Expert reveals 4 ways that childfree people can plan their money differently

People who aren’t interested in having children often do so for financial reasons. But mostly, they choose to not have children because they believe it doesn’t suit their lifestyle. Reddit’s r/childfree thread hosts 1.4 million members who perform annual demographic surveys. Their research shows that 73% are female respondents, and 76% are millennials/Gen Zers, ages 19-34.

Videos with #childfree TikTok tag have collectively received 212 millions views. Creators include young women explaining their decisions not to have kids, and women older than 50 sharing their joy with their decision to be childfree.

Jay Zigmont CFP, Ph.D. is a financial advisor who specializes is childfree wealth management.

Here are four key differences in financial planning that couples with children and those without children should take into consideration.

  1. The tax implications for estate planning and retirement savings

Zigmont highlights the fact that most retirement savings accounts are set up to allow you to pass on that money to future generations. “You can gift an estate worth up to $12.06million, with no tax effect,” Zigmont states. Many people will not realize the gains they have made in their 401 (k) or other estate components and pass them on to the next generations.

Unrealized gain is the amount that an investment such as gold or bonds has earned over the original investment. It is possible for the next generation to gain access to these funds by setting up 401(k), an estate component.

Zigmont says, “Many childless individuals are planning to either spend it all, or give their estates away to charities.” Charitable donations can be tax-free, but if the money is going to be spent before you die, then you’ll need to pay taxes on the unrealized gain for the rest your life.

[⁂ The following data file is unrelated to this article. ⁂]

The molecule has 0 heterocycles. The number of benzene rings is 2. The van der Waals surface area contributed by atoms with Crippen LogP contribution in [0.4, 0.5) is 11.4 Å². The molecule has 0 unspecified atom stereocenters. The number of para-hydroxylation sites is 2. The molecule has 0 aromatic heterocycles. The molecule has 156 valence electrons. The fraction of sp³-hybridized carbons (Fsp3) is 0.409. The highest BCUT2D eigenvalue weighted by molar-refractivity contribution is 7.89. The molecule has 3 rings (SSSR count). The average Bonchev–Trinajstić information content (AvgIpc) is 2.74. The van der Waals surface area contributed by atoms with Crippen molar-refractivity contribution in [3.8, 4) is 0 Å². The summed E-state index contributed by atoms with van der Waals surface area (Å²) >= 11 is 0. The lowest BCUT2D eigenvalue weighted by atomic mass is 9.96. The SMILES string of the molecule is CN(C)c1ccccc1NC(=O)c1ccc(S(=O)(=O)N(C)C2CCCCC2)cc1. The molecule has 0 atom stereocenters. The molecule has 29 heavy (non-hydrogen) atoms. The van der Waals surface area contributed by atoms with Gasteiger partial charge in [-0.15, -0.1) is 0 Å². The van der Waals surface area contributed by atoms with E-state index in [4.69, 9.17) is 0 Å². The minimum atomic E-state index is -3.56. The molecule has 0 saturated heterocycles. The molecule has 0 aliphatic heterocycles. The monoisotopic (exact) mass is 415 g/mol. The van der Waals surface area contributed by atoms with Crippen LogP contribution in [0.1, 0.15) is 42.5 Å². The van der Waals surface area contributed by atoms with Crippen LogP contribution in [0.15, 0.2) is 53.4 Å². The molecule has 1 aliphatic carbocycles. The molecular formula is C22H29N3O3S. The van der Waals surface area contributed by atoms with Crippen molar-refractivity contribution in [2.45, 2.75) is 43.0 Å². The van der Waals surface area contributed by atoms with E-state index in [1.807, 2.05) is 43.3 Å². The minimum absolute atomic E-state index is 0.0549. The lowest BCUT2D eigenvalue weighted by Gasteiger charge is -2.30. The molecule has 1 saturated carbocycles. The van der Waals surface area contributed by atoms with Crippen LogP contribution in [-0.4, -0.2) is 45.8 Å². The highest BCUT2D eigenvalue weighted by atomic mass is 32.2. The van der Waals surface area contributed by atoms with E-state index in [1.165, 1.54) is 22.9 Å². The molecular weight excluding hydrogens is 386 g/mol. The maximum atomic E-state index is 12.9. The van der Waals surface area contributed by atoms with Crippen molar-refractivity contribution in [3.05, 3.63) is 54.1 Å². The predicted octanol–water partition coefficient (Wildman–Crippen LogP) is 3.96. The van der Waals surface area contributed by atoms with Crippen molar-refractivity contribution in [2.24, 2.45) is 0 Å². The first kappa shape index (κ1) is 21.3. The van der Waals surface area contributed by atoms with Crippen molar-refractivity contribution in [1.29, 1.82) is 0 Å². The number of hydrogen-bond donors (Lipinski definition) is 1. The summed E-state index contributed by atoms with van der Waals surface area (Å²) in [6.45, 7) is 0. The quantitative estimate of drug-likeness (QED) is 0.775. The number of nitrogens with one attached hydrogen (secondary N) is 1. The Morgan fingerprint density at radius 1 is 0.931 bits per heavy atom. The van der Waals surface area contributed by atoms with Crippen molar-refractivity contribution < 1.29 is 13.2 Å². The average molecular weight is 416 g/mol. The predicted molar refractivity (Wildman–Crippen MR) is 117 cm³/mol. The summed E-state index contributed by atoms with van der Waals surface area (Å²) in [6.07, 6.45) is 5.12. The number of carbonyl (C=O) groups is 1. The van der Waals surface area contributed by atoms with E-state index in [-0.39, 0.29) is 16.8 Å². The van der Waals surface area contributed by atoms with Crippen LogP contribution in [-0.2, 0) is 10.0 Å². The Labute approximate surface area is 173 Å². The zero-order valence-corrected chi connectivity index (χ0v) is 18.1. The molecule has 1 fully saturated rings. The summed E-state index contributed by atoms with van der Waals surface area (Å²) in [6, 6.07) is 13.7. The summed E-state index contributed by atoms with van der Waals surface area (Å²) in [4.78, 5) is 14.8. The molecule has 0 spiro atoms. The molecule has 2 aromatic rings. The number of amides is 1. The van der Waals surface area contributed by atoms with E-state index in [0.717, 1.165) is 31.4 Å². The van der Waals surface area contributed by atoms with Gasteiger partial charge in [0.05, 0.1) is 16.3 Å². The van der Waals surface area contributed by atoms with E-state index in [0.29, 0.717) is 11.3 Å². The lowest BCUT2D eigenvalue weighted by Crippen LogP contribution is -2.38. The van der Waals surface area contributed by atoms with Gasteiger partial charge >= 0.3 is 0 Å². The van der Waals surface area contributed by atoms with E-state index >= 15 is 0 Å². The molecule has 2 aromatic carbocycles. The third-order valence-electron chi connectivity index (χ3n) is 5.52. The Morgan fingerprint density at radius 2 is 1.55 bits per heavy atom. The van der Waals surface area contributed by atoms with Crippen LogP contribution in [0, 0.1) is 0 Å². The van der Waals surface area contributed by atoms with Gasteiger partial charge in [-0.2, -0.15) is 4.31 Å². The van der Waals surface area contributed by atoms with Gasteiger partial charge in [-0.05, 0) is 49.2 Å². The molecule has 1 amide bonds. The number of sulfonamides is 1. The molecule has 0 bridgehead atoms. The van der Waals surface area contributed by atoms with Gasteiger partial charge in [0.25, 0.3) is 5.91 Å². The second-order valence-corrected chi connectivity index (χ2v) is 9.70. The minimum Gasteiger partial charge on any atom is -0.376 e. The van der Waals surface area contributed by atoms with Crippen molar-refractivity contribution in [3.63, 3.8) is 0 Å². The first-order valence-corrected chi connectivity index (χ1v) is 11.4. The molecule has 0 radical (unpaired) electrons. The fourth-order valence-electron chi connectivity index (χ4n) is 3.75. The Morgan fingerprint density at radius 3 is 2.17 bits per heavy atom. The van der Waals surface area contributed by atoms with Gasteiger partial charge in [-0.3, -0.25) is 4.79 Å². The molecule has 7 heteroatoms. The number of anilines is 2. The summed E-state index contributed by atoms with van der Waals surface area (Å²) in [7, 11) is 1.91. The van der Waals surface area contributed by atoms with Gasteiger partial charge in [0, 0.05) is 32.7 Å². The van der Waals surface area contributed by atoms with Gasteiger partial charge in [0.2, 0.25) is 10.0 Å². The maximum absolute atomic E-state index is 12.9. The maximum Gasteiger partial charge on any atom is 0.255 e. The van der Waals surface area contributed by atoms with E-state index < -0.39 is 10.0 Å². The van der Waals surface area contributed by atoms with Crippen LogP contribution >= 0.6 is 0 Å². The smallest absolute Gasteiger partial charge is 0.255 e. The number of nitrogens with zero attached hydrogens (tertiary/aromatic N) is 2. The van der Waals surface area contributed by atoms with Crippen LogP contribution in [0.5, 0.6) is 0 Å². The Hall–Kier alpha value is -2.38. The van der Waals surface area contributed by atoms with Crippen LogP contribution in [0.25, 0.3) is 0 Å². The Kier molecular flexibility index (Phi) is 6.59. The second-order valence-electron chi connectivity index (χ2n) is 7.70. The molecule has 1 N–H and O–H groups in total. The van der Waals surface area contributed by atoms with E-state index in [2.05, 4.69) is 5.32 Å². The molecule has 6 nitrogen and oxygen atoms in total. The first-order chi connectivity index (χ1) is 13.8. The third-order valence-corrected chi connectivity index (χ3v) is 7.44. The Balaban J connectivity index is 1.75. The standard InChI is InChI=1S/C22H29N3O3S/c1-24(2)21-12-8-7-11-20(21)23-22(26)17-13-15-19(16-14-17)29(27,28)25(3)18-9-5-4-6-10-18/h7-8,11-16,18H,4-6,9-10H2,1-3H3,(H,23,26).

Zigmont suggests consulting a retirement- and estate planner who can help you understand the childfree lifestyle and avoid fees and tax by keeping your funds out of traditional IRA or 401(k) accounts.

  1. No matter whether you require life insurance

“What’s it worth having life insurance if people are counting on you to give them money?” Zigmont says. Zigmont explains.

This doesn’t necessarily mean that you won’t need life coverage if you have children. For any cost your business might be incurred due to your death, disability, or even death, small-business owners who are not children might still need life coverage. If you’re a parent with no private student loans, a life policy might be necessary to ensure that any relatives who cosigned the debt do not become liable for it. A life insurance policy could also help a spouse pay the bills if they are dependent on your income.

However, if your children are not in your care and you have other plans to manage them, you might be able to redirect your life insurance funds towards the things you are passionate about or save money for future healthcare costs.

  1. How much should you save to lower healthcare costs later in the life?

One of the most difficult questions the childfree community will face is: Who will look after you when your time is up? Zigmont and his wife are childfree. Zigmont says that he will take care himself by selecting the most suitable healthcare plan and saving money for any additional costs. Persons who are not childfree may need help saving for at-home care, assisted living facilities, and funeral expenses later in their lives.

Zigmont recommends childless people consult with a financial adviser to find the best savings plan that will help them reach their healthcare savings goals.

  1. Be sure to select a healthcare proxy before you actually need it

Zigmont asserts that hospitals are often confused when parents don’t make the decisions. A trusted friend should be chosen to act as your proxy for healthcare when you’re ill. A healthcare proxy, also called a power to attorney for healthcare, is someone who makes healthcare decisions on behalf of you. Healthcare proxy forms differ from one state for each state. Some states may require a notary or lawyer while others may require witnesses.

You don’t want to just have casual brunch talk. However, you should This isn’t casual brunch talk. But you should have a conversation about your preferences and let them know your needs so they can make the best financial and medical decisions if you are ill.